Arizona truck drivers may be aware that the Federal Motor Carrier Safety Administration tabled a rule that would have regulated sleep apnea screening criteria and treatment in mid-2017. In late September, Congressional Democrats in both the House and the Senate introduced bills that would force the FMCSA to create a sleep apnea screening rule.
The rule would set industry-wide criteria that medical examiners would use to refer truck drivers for sleep apnea testing. As of October, medical examiners had to rely on many different sets of sleep apnea screening criteria to determine if a truck driver needed a referral for a sleep apnea test. This policy created confusion and, in some cases, caused unwanted referrals from drivers. Due to the lack of consistent sleep apnea screening materials, some drivers felt that the testing companies and the companies that manufactured the sleep apnea devices were taking advantage of the lack of standards in the sleep apnea rule.
If the bill is passed and the FMCSA does create regulations on the sleep apnea referral criteria, medical examiners would only use one set of criteria to make decisions. Carrier employers and the truck drivers themselves would also be able to understand the criteria being used for sleep apnea referrals.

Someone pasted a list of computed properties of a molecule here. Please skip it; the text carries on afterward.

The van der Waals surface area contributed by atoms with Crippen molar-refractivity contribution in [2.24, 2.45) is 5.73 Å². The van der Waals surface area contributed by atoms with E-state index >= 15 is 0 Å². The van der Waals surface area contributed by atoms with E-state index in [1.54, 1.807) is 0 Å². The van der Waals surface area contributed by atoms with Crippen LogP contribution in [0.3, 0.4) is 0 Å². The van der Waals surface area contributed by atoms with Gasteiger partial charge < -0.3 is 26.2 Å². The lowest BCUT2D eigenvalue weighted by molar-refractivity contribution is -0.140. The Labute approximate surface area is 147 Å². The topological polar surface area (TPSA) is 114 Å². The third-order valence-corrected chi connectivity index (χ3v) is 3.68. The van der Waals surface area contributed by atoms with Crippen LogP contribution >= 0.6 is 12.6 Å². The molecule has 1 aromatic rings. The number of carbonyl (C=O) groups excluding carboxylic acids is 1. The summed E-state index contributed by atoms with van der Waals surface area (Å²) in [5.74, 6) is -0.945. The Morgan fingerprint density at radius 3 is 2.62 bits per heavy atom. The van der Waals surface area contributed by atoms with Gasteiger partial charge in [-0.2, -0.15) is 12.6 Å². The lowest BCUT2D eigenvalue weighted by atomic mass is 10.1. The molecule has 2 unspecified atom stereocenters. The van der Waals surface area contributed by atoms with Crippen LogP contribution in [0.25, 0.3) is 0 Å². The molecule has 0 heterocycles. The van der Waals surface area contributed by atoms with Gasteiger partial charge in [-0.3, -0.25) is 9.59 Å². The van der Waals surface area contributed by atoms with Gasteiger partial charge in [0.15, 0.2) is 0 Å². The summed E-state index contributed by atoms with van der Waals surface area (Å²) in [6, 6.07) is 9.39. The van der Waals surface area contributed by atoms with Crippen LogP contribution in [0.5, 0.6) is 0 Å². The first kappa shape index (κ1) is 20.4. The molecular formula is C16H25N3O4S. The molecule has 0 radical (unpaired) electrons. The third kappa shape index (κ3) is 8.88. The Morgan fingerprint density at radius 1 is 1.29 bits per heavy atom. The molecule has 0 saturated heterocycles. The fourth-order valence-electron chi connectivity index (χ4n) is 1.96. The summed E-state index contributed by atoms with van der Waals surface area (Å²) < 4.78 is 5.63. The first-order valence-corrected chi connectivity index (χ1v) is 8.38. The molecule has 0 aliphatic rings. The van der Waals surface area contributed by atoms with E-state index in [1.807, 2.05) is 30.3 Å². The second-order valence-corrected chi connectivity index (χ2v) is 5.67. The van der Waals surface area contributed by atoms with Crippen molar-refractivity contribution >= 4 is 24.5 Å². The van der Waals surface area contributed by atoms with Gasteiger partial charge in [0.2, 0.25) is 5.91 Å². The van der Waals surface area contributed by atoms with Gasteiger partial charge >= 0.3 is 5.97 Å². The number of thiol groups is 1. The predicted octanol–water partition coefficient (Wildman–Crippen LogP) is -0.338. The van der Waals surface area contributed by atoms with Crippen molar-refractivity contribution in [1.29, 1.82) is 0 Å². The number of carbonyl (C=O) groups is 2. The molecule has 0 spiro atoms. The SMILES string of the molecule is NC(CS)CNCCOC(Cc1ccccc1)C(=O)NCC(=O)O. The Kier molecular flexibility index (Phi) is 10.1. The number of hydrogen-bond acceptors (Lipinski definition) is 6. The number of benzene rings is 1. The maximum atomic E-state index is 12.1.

When truck drivers have untreated sleep apnea, they may not get the full night of sleep they need before heading back out on the road. This could cause them to fall asleep while driving, potentially causing serious motor vehicle accidents. Because the occupants of passenger vehicles are not as protected as the truck drivers, they could suffer traumatic brain injuries, internal bleeding and broken bones. A personal injury attorney may file a lawsuit on behalf of the injured parties against the truck driver and the employer. The injured party may be able to recover the cost of their medical expenses and other damages.